“Bad girls get in trouble.”

“What trouble? What happens to bad girls?”

“Bad things.”

“What bad things?”

“Very bad things.”

“How bad?”

“Terrible!!!”

“Like what?”

“Like….”

A point the show makes early on is that both the victims of the introductory brutal murders were not your typically nice girly-girls. Camille, the traumatised protagonist carrying a burden from her past was herself not a nice girl. Amma, her deceptive half-sister manipulates the nice girl act to defy her controlling mother. But perhaps the most incisive critique on the whole ‘Be a nice girl’ culture, in fact the whole ‘nice’ culture — nice folks, nice manners, nice homes, nice towns — comes in the form of Adora’s character and the manner in which beneath the whole veneer of nice, a whole town is complicit in damning secrets and not-so-nice acts. At one point early on in the show, Adora tells her firstborn Camille, with whom she has a strained relationship (to put it mildly), “I just want things to be nice with us but maybe I don’t know how..” Interestingly it is this very notion of ‘nice’ that becomes the most oppressive and deceptive experience of young Camille, and later Amma’s growing years.

This ‘Culture of Nice’ is in fact the pervasive ‘Culture of Silence’ that women all over the world, particularly in India, are all too familiar with. 

It takes different forms, but always towards the same goal — to silence the not-so-nice details of what the experiences; sometimes intimate experiences of women might be. This Culture of Silence is propagated from the child’s earliest experience of being parented by society in general. Amongst the values that girls receive in our early years — apart from those of being obedient, dutiful, respectful, homely — we also receive the twin headed Chimera in the form of shame and guilt.

“Have some shame!”

“Oh for shame!”

“Shameless!”

“Shameful!”

“Ashamed.”

“Do not bring shame upon…”

Different phrases in different languages, but always with the same implication. Shameful things happen to girls who are not nice and that brings ‘shame’ on the family or everyone associated with the girl. And nice folks do not talk about these things. Nice folks go on as if nothing has happened.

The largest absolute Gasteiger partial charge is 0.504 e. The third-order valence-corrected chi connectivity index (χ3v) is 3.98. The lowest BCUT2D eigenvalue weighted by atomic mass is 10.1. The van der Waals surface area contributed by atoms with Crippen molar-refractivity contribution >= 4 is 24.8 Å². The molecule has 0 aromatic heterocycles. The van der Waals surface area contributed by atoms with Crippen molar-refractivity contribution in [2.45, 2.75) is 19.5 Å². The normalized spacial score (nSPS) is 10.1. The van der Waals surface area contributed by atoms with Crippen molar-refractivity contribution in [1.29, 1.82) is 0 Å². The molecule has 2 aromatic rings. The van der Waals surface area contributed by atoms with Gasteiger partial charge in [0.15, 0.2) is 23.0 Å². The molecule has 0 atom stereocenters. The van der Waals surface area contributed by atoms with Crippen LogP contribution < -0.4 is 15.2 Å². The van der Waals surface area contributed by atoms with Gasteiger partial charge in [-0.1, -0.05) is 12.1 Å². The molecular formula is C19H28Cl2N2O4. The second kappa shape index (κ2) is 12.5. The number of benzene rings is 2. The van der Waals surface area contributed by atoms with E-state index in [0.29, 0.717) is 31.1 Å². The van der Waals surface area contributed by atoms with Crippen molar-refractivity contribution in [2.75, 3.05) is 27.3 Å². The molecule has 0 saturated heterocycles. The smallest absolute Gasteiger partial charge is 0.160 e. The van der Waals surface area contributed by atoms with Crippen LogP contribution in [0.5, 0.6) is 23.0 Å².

It is this culture of silence that women across the world today, are calling out in many different ways. Whether it is the #MeToo movement or a show like Sharp Objects; or on a lighter and happier note, even a film like Veere Di Wedding punctures this culture of silence, quite simply by refusing to be silenced and saying the not-nice things, or depicting the so called ‘unspeakable’ things that could happen to girls. By talking about the unspeakable, you rob it of the power to shame you; you disallow the ‘Culture of Nice’ to erase your experience. You stand up for yourself and you build your own identity.

And this to me is the most liberating aspect of being an actor, and even just a girl at a time when shows like Sharp Objects and Big Little Lies (another great show on Hotstar Premium), and films like Veere Di Wedding and Anaarkali Of Aarah are being made.

The next time I hear someone say, “Nice girls don’t do that!”, I know what I’m going to say — I don’t give a shit about nice. I’m just a girl! And that’s okay!

Swara is a an award winning actor of the Hindi film industry. Her last few films, including Veere Di Wedding, Anaarkali of Aaraah and Nil Battey Sannata have earned her both critical and commercial success. Swara is an occasional writer of articles and opinion pieces. The occasions are frequent :).

Watch the trailer of Sharp Objects here:

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This article was published by the Scroll marketing team with Swara Bhasker on behalf of Hotstar Premium and not by the Scroll editorial team.